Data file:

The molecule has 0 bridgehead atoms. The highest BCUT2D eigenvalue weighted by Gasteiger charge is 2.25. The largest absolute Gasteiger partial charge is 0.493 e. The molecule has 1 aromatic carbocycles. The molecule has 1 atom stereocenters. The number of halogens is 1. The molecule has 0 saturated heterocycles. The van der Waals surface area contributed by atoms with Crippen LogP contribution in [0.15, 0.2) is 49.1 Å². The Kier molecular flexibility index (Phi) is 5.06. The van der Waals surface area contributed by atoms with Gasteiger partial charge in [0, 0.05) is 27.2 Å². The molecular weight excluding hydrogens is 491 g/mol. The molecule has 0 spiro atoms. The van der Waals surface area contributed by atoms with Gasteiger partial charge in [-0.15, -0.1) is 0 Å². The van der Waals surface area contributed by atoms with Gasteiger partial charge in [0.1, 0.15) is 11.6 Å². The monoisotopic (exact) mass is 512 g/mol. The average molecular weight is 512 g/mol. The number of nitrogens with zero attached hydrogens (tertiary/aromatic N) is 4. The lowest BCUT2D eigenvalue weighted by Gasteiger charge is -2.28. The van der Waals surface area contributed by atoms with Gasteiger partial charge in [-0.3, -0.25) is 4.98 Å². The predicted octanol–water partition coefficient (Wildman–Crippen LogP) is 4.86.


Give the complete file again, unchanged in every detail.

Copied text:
The molecule has 0 bridgehead atoms. The highest BCUT2D eigenvalue weighted by Gasteiger charge is 2.25. The largest absolute Gasteiger partial charge is 0.493 e. The molecule has 1 aromatic carbocycles. The molecule has 1 atom stereocenters. The number of halogens is 1. The molecule has 0 saturated heterocycles. The van der Waals surface area contributed by atoms with Crippen LogP contribution in [0.15, 0.2) is 49.1 Å². The Kier molecular flexibility index (Phi) is 5.06. The van der Waals surface area contributed by atoms with Gasteiger partial charge in [0, 0.05) is 27.2 Å². The molecular weight excluding hydrogens is 491 g/mol. The molecule has 0 spiro atoms. The van der Waals surface area contributed by atoms with Gasteiger partial charge in [-0.15, -0.1) is 0 Å². The van der Waals surface area contributed by atoms with Gasteiger partial charge in [0.1, 0.15) is 11.6 Å². The monoisotopic (exact) mass is 512 g/mol. The average molecular weight is 512 g/mol. The number of nitrogens with zero attached hydrogens (tertiary/aromatic N) is 4. The lowest BCUT2D eigenvalue weighted by Gasteiger charge is -2.28. The van der Waals surface area contributed by atoms with Gasteiger partial charge in [-0.3, -0.25) is 4.98 Å². The predicted octanol–water partition coefficient (Wildman–Crippen LogP) is 4.86.